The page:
Skip to main content

Could you do time for robbery in the second degree on first offence

Bronx, NY |

my younger brother is being charged with robbery in the secobd degree class c felony. the only other time his been arrested was for jumping the train. so it is his first offence, him and his friend robbed another teen for his cell phone. he is 18 and going to school. what will most likely happen in this case

Attorney Answers 2


Robbery in the Second Degree is a Class “C” violent felony. Pursuant to New York Penal Law section 70.02 a defendant with no prior felony conviction charged with a Class “C” violent felon if convicted can get a minimum of three and half years and a maximum of fifteen years incarceration or flat sentence. Defendants convicted of violent crime serve “determinate sentence.” This means a predetermine sentence. Thus if your brother received the minimum of three and a half years he would serve just that, three and half years, minus time already served and good time. Good time in state prison is roughly equal to two months good time for every year served. If your brother pleads to a reduced charge of attempted Robbery in the Second Degree, a Class “D” violent felony the sentencing range is reduced to a two years minimum and a maximum of seven years. Your brother can avoid prison time by enter a plea to a non-violent crime, such as Robbery in the Third Degree.

Mark as helpful

1 found this helpful




What of someone committed at a second degree class C felony but was under the influence of 2 3mg xannax pills and pot at the time? And I looked up the side of affect of using xannax and it says it causes unusual behavior ? Also the kid is 17 and has some what of a record that I know of.

Christopher Charles Brocato

Christopher Charles Brocato


Call me at 516 695 7438 for a free consultation


Mr. Brucato's answer was fairly complete.

Some additional points/corrections: A determinate sentence (usually on a violent felony) means that the person actually serves 6/7ths of that sentence and then will be released onto post-release supervision, which is much the same as parole. He can be violated on p/r much the same as he could be violated on parole and the process is the same.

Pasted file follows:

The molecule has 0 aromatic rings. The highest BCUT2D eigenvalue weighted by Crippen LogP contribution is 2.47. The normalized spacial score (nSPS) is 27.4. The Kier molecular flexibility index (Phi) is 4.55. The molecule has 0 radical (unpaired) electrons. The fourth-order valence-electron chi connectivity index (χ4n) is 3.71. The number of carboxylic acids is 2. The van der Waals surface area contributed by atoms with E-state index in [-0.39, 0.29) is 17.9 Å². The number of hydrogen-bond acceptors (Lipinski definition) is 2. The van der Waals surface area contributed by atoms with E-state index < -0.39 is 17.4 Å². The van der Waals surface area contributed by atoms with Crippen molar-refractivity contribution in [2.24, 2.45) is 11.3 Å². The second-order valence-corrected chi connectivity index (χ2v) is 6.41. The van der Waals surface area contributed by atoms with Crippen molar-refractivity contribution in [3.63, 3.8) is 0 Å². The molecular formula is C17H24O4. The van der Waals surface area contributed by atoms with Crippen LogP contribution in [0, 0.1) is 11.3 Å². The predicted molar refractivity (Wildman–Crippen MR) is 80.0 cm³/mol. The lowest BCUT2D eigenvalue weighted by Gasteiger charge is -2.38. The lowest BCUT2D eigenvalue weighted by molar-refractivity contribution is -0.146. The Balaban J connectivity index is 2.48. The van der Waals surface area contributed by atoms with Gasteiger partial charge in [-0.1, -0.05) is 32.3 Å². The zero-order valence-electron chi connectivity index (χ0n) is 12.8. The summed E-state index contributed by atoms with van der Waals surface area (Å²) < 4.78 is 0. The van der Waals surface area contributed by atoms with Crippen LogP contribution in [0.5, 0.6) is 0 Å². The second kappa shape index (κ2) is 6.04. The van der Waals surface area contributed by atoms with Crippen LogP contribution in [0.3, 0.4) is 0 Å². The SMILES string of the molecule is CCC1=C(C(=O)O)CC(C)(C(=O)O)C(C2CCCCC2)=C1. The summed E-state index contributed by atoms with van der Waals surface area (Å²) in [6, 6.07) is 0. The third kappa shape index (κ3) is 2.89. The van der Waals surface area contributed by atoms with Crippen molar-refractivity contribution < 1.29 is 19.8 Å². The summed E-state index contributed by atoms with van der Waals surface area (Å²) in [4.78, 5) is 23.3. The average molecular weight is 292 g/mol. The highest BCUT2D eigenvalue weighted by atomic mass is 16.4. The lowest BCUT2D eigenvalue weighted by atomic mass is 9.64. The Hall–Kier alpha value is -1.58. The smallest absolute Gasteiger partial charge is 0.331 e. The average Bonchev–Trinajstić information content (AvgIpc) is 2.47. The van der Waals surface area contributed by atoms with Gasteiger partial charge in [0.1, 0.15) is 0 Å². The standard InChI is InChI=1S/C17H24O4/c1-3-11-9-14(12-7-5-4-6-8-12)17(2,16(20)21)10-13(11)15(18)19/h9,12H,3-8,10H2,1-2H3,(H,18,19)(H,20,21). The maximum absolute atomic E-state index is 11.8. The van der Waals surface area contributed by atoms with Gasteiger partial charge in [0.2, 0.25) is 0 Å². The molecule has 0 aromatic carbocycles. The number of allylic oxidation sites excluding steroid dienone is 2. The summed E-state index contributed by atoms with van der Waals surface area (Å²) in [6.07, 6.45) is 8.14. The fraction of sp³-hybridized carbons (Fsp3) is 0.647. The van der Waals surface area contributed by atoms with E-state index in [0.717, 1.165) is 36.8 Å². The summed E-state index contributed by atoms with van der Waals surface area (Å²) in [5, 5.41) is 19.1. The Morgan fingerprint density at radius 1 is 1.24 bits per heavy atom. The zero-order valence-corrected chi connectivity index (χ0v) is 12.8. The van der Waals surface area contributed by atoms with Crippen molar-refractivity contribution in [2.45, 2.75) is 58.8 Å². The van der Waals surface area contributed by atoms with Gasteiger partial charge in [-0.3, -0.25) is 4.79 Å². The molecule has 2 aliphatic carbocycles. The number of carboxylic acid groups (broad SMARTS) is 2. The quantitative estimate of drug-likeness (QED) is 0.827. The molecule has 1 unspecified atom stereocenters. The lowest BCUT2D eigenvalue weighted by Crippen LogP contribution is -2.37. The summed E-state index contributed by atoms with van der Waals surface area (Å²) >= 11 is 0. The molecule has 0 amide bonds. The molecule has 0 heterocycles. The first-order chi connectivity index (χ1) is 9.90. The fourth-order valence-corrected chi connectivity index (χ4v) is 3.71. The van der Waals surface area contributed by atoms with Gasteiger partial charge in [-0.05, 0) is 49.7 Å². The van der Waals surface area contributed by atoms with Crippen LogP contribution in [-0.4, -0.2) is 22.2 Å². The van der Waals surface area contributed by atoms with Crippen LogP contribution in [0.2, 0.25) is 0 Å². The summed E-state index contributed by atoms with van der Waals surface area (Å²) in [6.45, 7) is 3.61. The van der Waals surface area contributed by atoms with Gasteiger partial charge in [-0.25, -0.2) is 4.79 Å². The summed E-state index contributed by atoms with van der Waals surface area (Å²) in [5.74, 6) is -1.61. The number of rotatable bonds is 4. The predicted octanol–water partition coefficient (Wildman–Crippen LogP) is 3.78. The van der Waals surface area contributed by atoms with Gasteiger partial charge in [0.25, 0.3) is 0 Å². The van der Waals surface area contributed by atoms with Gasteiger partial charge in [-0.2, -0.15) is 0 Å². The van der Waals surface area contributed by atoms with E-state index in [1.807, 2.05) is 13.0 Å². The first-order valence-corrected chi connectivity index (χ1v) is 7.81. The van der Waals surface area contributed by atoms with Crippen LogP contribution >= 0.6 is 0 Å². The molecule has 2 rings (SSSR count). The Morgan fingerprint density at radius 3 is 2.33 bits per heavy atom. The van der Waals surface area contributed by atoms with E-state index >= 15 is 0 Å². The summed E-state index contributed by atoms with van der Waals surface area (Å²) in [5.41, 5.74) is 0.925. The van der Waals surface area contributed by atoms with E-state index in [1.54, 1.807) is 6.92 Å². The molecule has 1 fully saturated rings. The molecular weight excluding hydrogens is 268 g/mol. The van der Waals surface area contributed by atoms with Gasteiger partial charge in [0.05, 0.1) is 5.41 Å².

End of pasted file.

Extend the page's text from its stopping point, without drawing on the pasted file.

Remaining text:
There is a huge range of possible outcomes in a case like this. From the worst (15 years in prison plus 5 years of post-release supervision) down to a misdemeanor. Anyone without full knowledge of the case, including discovery, discussions with the prosecutor and the defendant, will be only guessing as to how this particular case might end up. Your brother needs an attorney, preferably a good one.

Your brother is potentially eligible for youthful offender treatment since he is still 18. Youthful offender adjudication is discretionary at the felony level. If this is granted, any felony will be sentenced at the E felony level, with a maximum of 1-1/3 to 4 years in prison, and with a possibility of probation at the judge's discretion, at the low end.

Talk to your brother's attorney, as he or she will know if there is any plea bargain on the table. If he does not yet have an attorney, he should get one immediately. Please do not assume that because your brother is young with little criminal history that the People will cut him a break on this. A C violent felony is serious stuff. That said, on a case like this, in the Bronx, the People may reduce the charges to a misdemeanor but that may require some work by his attorney if it is even possible.

DISCLAIMER: This answer to a short question is provided solely for general informational purposes and based on general legal principles and court practice. These may be somewhat different in your specific location. This answer does NOT constitute legal advice, create an attorney-client relationship, or constitute attorney advertising.

Mark as helpful

1 found this helpful

Criminal defense topics

Top tips from attorneys

What others are asking

Can't find what you're looking for?

Post a free question on our public forum.

Ask a Question

- or -

Search for lawyers by reviews and ratings.

Find a Lawyer

Browse all legal topics